Macroscopic quantum entanglement

Entanglement is the purest and most important quantum property. Unlike classical systems, quantum objects can be connected independently of their distance and if we perform a measurement in one part the other one is affected instantaneously. Intuitively, this can be considered a violation of relativity because this theory states that no information can travel faster than light, but there is no contradiction in the quantum measurement no real information travels. Entanglement has been proved to exist is many microscopic quantum systems including atoms, photons, ions, and particles.

Furthermore, as a quantum property, entanglement can be present in any kind of quantum systems. But what is a quantum system? Naively, sometimes people define “quantum systems” as “microscopic systems”, meaning that they must be tiny. This is a misconception, as quantum mechanics presumably applies to all kind of systems, big or small. The reason we do not see quantum effects in our normal life has more to do with isolation than with size. For instance, atoms, ions, and photons are relatively easy to isolate, and this allows the scientists to study their quantum properties. On the contrary, big macroscopic systems interact very strongly with their surroundings, and this makes it very difficult to see their quantum properties.

Luckily, experimentalists have many resources and very recently they have been able to create and measure entanglement between two macroscopic drumheads 1. These drumheads have masses of 10 picograms (a picogram corresponds to 10-12 grams, or 0.000000000001 grams). This can be considered a very small size, but it is much bigger than the typical quantum systems. Take for instance a Calcium ion 40Ca+, that is a kind of ion typically used in ions traps, it has a mass eight orders of magnitude smaller than the drumheads of this study. In other words, the system studied is about one billion heavier than atoms. The size of the drumheads is on the order or micrometers, ten thousand times bigger than the typical atom. This definitively a macroscopic system.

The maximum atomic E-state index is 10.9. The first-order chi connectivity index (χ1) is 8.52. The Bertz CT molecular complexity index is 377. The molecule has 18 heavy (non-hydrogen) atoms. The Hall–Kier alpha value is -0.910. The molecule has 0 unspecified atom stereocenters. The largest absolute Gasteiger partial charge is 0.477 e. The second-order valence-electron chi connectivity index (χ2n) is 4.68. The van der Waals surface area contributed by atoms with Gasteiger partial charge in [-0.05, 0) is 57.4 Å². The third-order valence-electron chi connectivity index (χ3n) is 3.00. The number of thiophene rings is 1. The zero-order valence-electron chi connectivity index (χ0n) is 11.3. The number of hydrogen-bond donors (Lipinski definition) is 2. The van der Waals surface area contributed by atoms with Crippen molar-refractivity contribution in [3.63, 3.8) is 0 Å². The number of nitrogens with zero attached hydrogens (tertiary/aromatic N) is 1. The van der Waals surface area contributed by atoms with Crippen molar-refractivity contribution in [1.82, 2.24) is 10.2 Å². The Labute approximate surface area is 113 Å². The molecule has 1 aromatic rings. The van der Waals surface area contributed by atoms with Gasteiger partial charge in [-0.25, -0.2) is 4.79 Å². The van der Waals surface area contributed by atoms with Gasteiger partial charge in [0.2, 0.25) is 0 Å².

The drumheads of the study can oscillate, acting in a similar way as pendulums, as it is displayed in the next figure. They are close enough to each other to interact, meaning that they oscillations can be correlated (happening with the same phase) or anticorrelated (with opposite phases). The motion is activated by an electromagnetic pulse, and this pulse can be tuned to create quantum correlations between both pendulums.

Figure. (Left) Sketch of the studied system. The drumheads act as pendulums that are excited by a source. This creates an entangled state that can be monitored by the detector. (Right) Scanning electron micrograph of the device.

The researchers could also monitor the motion of the drumheads by measuring their position and momentum. By doing so they could calculate the correlations between these magnitudes. The analysis of the experiment clearly shows that the oscillations of both drums present correlations that con only be explained by entanglement. This result opens the door to many different applications, including quantum teleportation of massive objects and the creation of hybrid mechanical-atomic quantum networks.

References

  1. Shlomi Kotler et al. (2021) Direct observation of deterministic macroscopic entanglement Science doi: 10.1126/science.abf2998

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